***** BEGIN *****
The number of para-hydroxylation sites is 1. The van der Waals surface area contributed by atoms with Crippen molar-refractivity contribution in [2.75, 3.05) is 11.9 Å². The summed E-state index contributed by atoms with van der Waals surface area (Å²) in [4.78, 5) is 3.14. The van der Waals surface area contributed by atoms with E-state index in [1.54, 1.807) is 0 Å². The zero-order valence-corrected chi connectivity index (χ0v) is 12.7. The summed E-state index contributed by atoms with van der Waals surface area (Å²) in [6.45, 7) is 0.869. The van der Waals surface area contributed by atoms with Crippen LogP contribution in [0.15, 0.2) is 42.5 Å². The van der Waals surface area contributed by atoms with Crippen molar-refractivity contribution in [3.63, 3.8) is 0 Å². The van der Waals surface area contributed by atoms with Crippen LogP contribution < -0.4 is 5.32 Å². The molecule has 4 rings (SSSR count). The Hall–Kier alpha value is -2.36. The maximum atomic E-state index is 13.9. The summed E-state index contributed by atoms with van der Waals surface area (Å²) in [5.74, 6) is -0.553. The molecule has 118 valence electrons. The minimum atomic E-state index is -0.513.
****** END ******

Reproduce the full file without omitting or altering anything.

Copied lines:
The number of para-hydroxylation sites is 1. The van der Waals surface area contributed by atoms with Crippen molar-refractivity contribution in [2.75, 3.05) is 11.9 Å². The summed E-state index contributed by atoms with van der Waals surface area (Å²) in [4.78, 5) is 3.14. The van der Waals surface area contributed by atoms with E-state index in [1.54, 1.807) is 0 Å². The zero-order valence-corrected chi connectivity index (χ0v) is 12.7. The summed E-state index contributed by atoms with van der Waals surface area (Å²) in [6.45, 7) is 0.869. The van der Waals surface area contributed by atoms with Crippen LogP contribution in [0.15, 0.2) is 42.5 Å². The van der Waals surface area contributed by atoms with Crippen molar-refractivity contribution in [3.63, 3.8) is 0 Å². The van der Waals surface area contributed by atoms with Crippen LogP contribution < -0.4 is 5.32 Å². The molecule has 4 rings (SSSR count). The Hall–Kier alpha value is -2.36. The maximum atomic E-state index is 13.9. The summed E-state index contributed by atoms with van der Waals surface area (Å²) in [5.74, 6) is -0.553. The molecule has 118 valence electrons. The minimum atomic E-state index is -0.513.